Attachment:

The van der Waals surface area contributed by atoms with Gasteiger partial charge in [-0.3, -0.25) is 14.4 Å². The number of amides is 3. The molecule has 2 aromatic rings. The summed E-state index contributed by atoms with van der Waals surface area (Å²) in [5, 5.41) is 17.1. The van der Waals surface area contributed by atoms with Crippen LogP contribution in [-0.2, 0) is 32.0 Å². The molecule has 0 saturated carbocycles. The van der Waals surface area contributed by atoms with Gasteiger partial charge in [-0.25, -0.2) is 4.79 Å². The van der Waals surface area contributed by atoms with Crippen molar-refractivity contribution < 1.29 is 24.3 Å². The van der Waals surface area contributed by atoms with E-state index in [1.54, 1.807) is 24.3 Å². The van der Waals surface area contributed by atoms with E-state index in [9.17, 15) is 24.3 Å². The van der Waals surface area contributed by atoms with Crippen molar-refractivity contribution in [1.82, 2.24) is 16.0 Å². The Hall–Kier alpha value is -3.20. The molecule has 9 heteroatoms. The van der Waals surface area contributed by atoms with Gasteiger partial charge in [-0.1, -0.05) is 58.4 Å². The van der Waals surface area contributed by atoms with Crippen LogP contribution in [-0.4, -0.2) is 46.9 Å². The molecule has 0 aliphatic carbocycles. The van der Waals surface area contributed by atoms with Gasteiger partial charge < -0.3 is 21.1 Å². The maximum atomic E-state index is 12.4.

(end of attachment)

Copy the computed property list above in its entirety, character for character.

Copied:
The van der Waals surface area contributed by atoms with Gasteiger partial charge in [-0.3, -0.25) is 14.4 Å². The number of amides is 3. The molecule has 2 aromatic rings. The summed E-state index contributed by atoms with van der Waals surface area (Å²) in [5, 5.41) is 17.1. The van der Waals surface area contributed by atoms with Crippen LogP contribution in [-0.2, 0) is 32.0 Å². The molecule has 0 saturated carbocycles. The van der Waals surface area contributed by atoms with Gasteiger partial charge in [-0.25, -0.2) is 4.79 Å². The van der Waals surface area contributed by atoms with Crippen molar-refractivity contribution < 1.29 is 24.3 Å². The van der Waals surface area contributed by atoms with E-state index in [1.54, 1.807) is 24.3 Å². The van der Waals surface area contributed by atoms with E-state index in [9.17, 15) is 24.3 Å². The van der Waals surface area contributed by atoms with Crippen molar-refractivity contribution in [1.82, 2.24) is 16.0 Å². The Hall–Kier alpha value is -3.20. The molecule has 9 heteroatoms. The van der Waals surface area contributed by atoms with Gasteiger partial charge in [-0.1, -0.05) is 58.4 Å². The van der Waals surface area contributed by atoms with Crippen LogP contribution in [-0.4, -0.2) is 46.9 Å². The molecule has 0 aliphatic carbocycles. The van der Waals surface area contributed by atoms with Gasteiger partial charge < -0.3 is 21.1 Å². The maximum atomic E-state index is 12.4.